Cinematic Ripples

         Some movies have extremely far-reaching effects on future cinematic themes and serve as an expected common knowledge reference point. This semester we have viewed at least three such films. Of these, probably the most famous are Nosferatu (Henrik Galein, 1922), Invasion of the Body Snatchers (Don Siegel, 1956), and Citizen Kane (Orson Welles, 1941). These three movies have had an enormous impact on film; although they may have been popular at their time of release, they have heavily influenced later movies, especially within the same genre.

        Nosferatu is highly regarded by many as one of the first great horror movies. For anyone who considers him or herself a horror buff it is a necessity to watch. Its filming techniques would influence later horror as well as non-horror movies. Any subsequent movie about Dracula makes some reference to something in this movie. The somewhat controversial issue of Nosferatu's shadow to increase suspense is almost common practice now in horror and thriller movies. Although certain parts may now seem "campy" and overused, it was this movie that helped to make them such popular staples of the genre which then reused them so much that they seem cliché. This is one way in which it is obvious that the movie has been referenced as much as it has, all of the techniques and effects that at the time of production were revolutionary are now clichés of the genre and even others as well.

        Another movie that has had extremely far reaching influence over its genre is Invasion of the Body Snatches. It too, like Nosferatu, is regarded as one of the earliest greats of its genre. Although it now seems "corny," it is still highly referenced in movies and remains dear to those who closely follow the genre of science fiction. Many movies (and also television shows) that deal with aliens will reference either in filming or even direct dialogue Invasion of the Body Snatchers. It too has become a staple of its genre that is recognized for its influence on subsequent movies in its field.

        Citizen Kane is referenced in numerous movies in many different genres. Whether the movie referencing it is highbrow and mentions it to invoke its themes or a character says the word "Rosebud" as either satire or to draw upon the implications of the word itself, citations of Citizen Kane appear in many places. Its impact can be easily seen in the fact that anytime someone mentions "rosebud" (when not discussing flowers) it is almost immediately recognized as originating from this particular movie and having strong implications whether or not one has even seen the movie. The movie itself borrows from Nosferatu in its use of camera angles and creates a sort of cycle of ripples in movies in which angles and even meanings are passed throughout films creating an interweaving spider web of borrowing and reference.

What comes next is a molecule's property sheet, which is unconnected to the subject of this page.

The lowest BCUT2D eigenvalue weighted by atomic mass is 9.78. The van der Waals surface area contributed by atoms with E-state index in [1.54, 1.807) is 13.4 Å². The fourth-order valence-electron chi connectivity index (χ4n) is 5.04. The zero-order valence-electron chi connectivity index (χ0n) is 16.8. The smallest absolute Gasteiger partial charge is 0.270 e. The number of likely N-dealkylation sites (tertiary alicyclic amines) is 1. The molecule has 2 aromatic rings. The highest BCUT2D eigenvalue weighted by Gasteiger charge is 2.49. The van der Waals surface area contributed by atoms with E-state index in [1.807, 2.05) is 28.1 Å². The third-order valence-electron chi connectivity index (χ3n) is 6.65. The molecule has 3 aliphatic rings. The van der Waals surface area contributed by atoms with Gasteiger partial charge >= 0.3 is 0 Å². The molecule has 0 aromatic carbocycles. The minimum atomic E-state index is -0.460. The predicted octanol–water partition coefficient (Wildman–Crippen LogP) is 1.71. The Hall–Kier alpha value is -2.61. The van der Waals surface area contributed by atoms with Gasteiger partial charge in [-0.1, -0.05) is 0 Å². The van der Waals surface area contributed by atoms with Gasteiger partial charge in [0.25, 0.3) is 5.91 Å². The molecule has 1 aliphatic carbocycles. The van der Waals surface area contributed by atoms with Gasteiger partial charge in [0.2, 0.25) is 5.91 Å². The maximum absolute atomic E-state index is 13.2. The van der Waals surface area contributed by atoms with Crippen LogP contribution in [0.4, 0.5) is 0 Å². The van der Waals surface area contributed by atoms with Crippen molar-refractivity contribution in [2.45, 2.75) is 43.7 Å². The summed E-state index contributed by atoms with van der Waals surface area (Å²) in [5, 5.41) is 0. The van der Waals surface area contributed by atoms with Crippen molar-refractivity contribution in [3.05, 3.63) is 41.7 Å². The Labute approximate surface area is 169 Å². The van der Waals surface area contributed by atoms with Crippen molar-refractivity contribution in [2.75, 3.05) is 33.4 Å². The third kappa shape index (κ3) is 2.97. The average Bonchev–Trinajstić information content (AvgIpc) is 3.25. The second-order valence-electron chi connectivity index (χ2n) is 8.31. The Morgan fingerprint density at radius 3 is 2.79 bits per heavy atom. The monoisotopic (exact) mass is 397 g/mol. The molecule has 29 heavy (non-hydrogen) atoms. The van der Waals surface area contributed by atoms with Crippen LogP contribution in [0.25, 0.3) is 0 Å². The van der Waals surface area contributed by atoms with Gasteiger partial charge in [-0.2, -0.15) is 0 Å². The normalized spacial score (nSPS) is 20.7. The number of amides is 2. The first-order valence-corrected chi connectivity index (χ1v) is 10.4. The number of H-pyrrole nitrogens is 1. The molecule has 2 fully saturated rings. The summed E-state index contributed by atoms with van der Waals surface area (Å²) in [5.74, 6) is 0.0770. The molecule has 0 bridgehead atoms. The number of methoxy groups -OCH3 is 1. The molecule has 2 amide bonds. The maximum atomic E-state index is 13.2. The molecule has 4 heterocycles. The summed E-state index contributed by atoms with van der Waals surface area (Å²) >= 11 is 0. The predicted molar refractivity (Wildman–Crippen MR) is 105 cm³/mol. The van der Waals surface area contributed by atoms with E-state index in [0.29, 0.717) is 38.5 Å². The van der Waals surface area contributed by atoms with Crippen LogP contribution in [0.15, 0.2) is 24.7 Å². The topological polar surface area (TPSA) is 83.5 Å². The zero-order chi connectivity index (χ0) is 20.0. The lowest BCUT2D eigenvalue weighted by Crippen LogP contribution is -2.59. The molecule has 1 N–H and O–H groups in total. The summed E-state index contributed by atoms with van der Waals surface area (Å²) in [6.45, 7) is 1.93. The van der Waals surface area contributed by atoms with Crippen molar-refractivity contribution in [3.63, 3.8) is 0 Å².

At the beginning of this semester I had never seen any of these three movies. I was somewhat aware that they held some sort of significance either in their genre or else ware. I knew that rosebud was important to Citizen Kane, even knew that it was his last word, but like the reporter, did not understand why. Now I can see the interconnecting links of references since I have seen them. I see the ominous use of shadow or intermediating camera angle as a result of Nosferatu. The fact that someone is like a "pod person" has new significance. "Rosebud" means the importance of loss of childhood. These all have important significance in many movies and only after seeing the center of the ripple can one truly understands what the meaning of the outer edges are. All of these issues and techniques that are now cliché and leave little significant wake were once a startling and exciting splash in their field.

Sandra Way

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